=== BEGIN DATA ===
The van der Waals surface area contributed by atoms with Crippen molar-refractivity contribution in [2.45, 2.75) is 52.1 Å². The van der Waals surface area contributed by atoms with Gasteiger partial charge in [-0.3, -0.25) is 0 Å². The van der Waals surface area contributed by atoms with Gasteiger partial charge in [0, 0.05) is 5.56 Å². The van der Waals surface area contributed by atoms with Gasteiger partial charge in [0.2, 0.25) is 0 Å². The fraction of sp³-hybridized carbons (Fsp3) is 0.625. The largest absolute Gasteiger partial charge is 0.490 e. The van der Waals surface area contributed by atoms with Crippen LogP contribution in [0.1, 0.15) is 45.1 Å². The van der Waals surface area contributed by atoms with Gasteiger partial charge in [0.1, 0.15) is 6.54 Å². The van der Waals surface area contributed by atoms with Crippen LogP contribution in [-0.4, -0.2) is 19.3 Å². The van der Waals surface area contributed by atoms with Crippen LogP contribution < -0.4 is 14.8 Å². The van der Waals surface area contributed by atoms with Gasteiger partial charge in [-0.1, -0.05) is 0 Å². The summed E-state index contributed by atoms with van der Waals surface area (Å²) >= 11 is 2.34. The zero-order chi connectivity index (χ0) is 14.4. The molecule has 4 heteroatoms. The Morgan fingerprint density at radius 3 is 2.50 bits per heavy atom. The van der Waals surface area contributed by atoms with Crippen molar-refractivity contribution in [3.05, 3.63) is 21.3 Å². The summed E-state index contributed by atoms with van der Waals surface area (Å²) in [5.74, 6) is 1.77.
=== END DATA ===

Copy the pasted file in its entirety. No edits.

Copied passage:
The van der Waals surface area contributed by atoms with Crippen molar-refractivity contribution in [2.45, 2.75) is 52.1 Å². The van der Waals surface area contributed by atoms with Gasteiger partial charge in [-0.3, -0.25) is 0 Å². The van der Waals surface area contributed by atoms with Gasteiger partial charge in [0, 0.05) is 5.56 Å². The van der Waals surface area contributed by atoms with Gasteiger partial charge in [0.2, 0.25) is 0 Å². The fraction of sp³-hybridized carbons (Fsp3) is 0.625. The largest absolute Gasteiger partial charge is 0.490 e. The van der Waals surface area contributed by atoms with Crippen LogP contribution in [0.1, 0.15) is 45.1 Å². The van der Waals surface area contributed by atoms with Gasteiger partial charge in [0.1, 0.15) is 6.54 Å². The van der Waals surface area contributed by atoms with Crippen LogP contribution in [-0.4, -0.2) is 19.3 Å². The van der Waals surface area contributed by atoms with Crippen LogP contribution < -0.4 is 14.8 Å². The van der Waals surface area contributed by atoms with Gasteiger partial charge in [-0.1, -0.05) is 0 Å². The summed E-state index contributed by atoms with van der Waals surface area (Å²) >= 11 is 2.34. The zero-order chi connectivity index (χ0) is 14.4. The molecule has 4 heteroatoms. The Morgan fingerprint density at radius 3 is 2.50 bits per heavy atom. The van der Waals surface area contributed by atoms with Crippen molar-refractivity contribution in [3.05, 3.63) is 21.3 Å². The summed E-state index contributed by atoms with van der Waals surface area (Å²) in [5.74, 6) is 1.77.